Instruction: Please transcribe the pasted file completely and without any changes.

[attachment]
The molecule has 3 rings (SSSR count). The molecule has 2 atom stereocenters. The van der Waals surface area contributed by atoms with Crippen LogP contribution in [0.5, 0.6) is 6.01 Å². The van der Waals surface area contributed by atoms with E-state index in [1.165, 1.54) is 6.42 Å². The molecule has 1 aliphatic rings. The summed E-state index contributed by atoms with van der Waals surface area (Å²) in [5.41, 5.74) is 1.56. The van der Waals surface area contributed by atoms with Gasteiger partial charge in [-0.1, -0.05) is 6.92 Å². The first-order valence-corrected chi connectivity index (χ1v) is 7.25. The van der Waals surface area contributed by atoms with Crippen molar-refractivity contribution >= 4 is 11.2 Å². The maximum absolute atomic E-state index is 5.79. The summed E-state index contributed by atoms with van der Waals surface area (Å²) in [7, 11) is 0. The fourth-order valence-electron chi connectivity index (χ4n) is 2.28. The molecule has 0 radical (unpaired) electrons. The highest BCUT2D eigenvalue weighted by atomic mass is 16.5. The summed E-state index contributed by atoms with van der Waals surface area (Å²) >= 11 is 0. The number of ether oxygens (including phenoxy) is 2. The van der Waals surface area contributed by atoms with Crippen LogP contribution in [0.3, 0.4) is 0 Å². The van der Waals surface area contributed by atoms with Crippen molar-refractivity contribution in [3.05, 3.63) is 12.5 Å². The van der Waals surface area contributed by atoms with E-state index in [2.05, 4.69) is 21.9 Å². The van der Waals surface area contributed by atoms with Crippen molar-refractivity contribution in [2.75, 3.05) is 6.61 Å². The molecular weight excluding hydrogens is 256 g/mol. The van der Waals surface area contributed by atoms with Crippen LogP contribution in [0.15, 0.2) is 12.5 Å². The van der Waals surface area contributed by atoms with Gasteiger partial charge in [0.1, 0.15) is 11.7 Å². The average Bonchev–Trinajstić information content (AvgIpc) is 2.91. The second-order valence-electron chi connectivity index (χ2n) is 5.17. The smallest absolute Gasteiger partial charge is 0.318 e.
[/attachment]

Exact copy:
The molecule has 3 rings (SSSR count). The molecule has 2 atom stereocenters. The van der Waals surface area contributed by atoms with Crippen LogP contribution in [0.5, 0.6) is 6.01 Å². The van der Waals surface area contributed by atoms with E-state index in [1.165, 1.54) is 6.42 Å². The molecule has 1 aliphatic rings. The summed E-state index contributed by atoms with van der Waals surface area (Å²) in [5.41, 5.74) is 1.56. The van der Waals surface area contributed by atoms with Gasteiger partial charge in [-0.1, -0.05) is 6.92 Å². The first-order valence-corrected chi connectivity index (χ1v) is 7.25. The van der Waals surface area contributed by atoms with Crippen molar-refractivity contribution >= 4 is 11.2 Å². The maximum absolute atomic E-state index is 5.79. The summed E-state index contributed by atoms with van der Waals surface area (Å²) in [7, 11) is 0. The fourth-order valence-electron chi connectivity index (χ4n) is 2.28. The molecule has 0 radical (unpaired) electrons. The highest BCUT2D eigenvalue weighted by atomic mass is 16.5. The summed E-state index contributed by atoms with van der Waals surface area (Å²) >= 11 is 0. The number of ether oxygens (including phenoxy) is 2. The van der Waals surface area contributed by atoms with Crippen LogP contribution in [0.3, 0.4) is 0 Å². The van der Waals surface area contributed by atoms with Crippen molar-refractivity contribution in [3.05, 3.63) is 12.5 Å². The van der Waals surface area contributed by atoms with E-state index in [2.05, 4.69) is 21.9 Å². The van der Waals surface area contributed by atoms with Crippen molar-refractivity contribution in [2.75, 3.05) is 6.61 Å². The molecular weight excluding hydrogens is 256 g/mol. The van der Waals surface area contributed by atoms with Crippen LogP contribution in [0.15, 0.2) is 12.5 Å². The van der Waals surface area contributed by atoms with Gasteiger partial charge in [0.1, 0.15) is 11.7 Å². The average Bonchev–Trinajstić information content (AvgIpc) is 2.91. The second-order valence-electron chi connectivity index (χ2n) is 5.17. The smallest absolute Gasteiger partial charge is 0.318 e.